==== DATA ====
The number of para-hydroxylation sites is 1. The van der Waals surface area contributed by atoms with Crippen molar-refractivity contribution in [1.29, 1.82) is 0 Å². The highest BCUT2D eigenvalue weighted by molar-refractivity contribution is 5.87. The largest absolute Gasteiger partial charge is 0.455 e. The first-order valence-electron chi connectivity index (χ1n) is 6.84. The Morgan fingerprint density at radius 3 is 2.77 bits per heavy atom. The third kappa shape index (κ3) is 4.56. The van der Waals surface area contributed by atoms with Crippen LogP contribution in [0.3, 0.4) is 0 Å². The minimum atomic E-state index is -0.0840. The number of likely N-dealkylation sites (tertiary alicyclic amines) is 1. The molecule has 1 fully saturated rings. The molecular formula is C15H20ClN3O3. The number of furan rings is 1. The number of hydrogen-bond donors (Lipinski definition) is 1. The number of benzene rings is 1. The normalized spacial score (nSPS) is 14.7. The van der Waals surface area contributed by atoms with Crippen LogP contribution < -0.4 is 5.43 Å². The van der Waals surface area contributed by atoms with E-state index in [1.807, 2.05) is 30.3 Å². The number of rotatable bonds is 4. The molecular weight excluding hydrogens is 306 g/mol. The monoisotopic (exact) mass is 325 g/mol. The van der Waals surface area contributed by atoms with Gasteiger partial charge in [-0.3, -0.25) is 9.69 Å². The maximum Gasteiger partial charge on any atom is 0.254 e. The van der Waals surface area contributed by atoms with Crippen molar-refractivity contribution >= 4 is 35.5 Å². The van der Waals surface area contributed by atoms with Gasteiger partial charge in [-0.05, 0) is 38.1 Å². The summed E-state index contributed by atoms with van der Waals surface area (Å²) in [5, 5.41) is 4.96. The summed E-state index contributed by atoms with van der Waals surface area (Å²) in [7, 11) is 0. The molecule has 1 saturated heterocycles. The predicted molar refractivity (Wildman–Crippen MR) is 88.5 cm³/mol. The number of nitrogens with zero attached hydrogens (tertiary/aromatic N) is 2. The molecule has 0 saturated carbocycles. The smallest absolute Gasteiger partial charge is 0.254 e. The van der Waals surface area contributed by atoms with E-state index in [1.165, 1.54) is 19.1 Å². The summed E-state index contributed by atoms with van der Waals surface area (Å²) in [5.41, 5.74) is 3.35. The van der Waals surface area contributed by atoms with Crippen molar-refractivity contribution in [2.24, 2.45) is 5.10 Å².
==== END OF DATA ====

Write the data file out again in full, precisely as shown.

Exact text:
The number of para-hydroxylation sites is 1. The van der Waals surface area contributed by atoms with Crippen molar-refractivity contribution in [1.29, 1.82) is 0 Å². The highest BCUT2D eigenvalue weighted by molar-refractivity contribution is 5.87. The largest absolute Gasteiger partial charge is 0.455 e. The first-order valence-electron chi connectivity index (χ1n) is 6.84. The Morgan fingerprint density at radius 3 is 2.77 bits per heavy atom. The third kappa shape index (κ3) is 4.56. The van der Waals surface area contributed by atoms with Crippen LogP contribution in [0.3, 0.4) is 0 Å². The minimum atomic E-state index is -0.0840. The number of likely N-dealkylation sites (tertiary alicyclic amines) is 1. The molecule has 1 fully saturated rings. The molecular formula is C15H20ClN3O3. The number of furan rings is 1. The number of hydrogen-bond donors (Lipinski definition) is 1. The number of benzene rings is 1. The normalized spacial score (nSPS) is 14.7. The van der Waals surface area contributed by atoms with Crippen LogP contribution < -0.4 is 5.43 Å². The van der Waals surface area contributed by atoms with E-state index in [1.807, 2.05) is 30.3 Å². The number of rotatable bonds is 4. The molecular weight excluding hydrogens is 306 g/mol. The monoisotopic (exact) mass is 325 g/mol. The van der Waals surface area contributed by atoms with Gasteiger partial charge in [-0.3, -0.25) is 9.69 Å². The maximum Gasteiger partial charge on any atom is 0.254 e. The van der Waals surface area contributed by atoms with Crippen molar-refractivity contribution >= 4 is 35.5 Å². The van der Waals surface area contributed by atoms with Gasteiger partial charge in [-0.05, 0) is 38.1 Å². The summed E-state index contributed by atoms with van der Waals surface area (Å²) in [5, 5.41) is 4.96. The summed E-state index contributed by atoms with van der Waals surface area (Å²) in [7, 11) is 0. The molecule has 1 saturated heterocycles. The predicted molar refractivity (Wildman–Crippen MR) is 88.5 cm³/mol. The number of nitrogens with zero attached hydrogens (tertiary/aromatic N) is 2. The molecule has 0 saturated carbocycles. The smallest absolute Gasteiger partial charge is 0.254 e. The van der Waals surface area contributed by atoms with E-state index in [1.165, 1.54) is 19.1 Å². The summed E-state index contributed by atoms with van der Waals surface area (Å²) in [5.41, 5.74) is 3.35. The van der Waals surface area contributed by atoms with Crippen molar-refractivity contribution in [2.24, 2.45) is 5.10 Å².